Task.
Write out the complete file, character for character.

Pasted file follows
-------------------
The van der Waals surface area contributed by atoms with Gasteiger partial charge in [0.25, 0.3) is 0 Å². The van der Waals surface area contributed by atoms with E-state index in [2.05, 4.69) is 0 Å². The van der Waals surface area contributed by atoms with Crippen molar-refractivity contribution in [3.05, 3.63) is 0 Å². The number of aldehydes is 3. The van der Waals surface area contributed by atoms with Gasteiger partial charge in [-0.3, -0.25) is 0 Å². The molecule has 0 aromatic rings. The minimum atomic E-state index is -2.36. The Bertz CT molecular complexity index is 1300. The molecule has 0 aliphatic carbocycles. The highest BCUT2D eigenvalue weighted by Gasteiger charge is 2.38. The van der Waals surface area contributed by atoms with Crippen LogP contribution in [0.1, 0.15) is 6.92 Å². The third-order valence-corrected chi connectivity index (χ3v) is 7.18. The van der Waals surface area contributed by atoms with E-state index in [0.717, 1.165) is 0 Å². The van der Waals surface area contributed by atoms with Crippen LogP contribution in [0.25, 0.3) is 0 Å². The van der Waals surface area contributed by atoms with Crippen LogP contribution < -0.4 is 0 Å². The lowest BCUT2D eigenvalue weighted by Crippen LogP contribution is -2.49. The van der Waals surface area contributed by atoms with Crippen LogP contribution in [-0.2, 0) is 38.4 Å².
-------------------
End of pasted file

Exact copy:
The van der Waals surface area contributed by atoms with Gasteiger partial charge in [0.25, 0.3) is 0 Å². The van der Waals surface area contributed by atoms with E-state index in [2.05, 4.69) is 0 Å². The van der Waals surface area contributed by atoms with Crippen molar-refractivity contribution in [3.05, 3.63) is 0 Å². The number of aldehydes is 3. The van der Waals surface area contributed by atoms with Gasteiger partial charge in [-0.3, -0.25) is 0 Å². The molecule has 0 aromatic rings. The minimum atomic E-state index is -2.36. The Bertz CT molecular complexity index is 1300. The molecule has 0 aliphatic carbocycles. The highest BCUT2D eigenvalue weighted by Gasteiger charge is 2.38. The van der Waals surface area contributed by atoms with Crippen LogP contribution in [0.1, 0.15) is 6.92 Å². The third-order valence-corrected chi connectivity index (χ3v) is 7.18. The van der Waals surface area contributed by atoms with E-state index in [0.717, 1.165) is 0 Å². The van der Waals surface area contributed by atoms with Crippen LogP contribution in [0.25, 0.3) is 0 Å². The van der Waals surface area contributed by atoms with Crippen LogP contribution < -0.4 is 0 Å². The lowest BCUT2D eigenvalue weighted by Crippen LogP contribution is -2.49. The van der Waals surface area contributed by atoms with Crippen LogP contribution in [-0.2, 0) is 38.4 Å².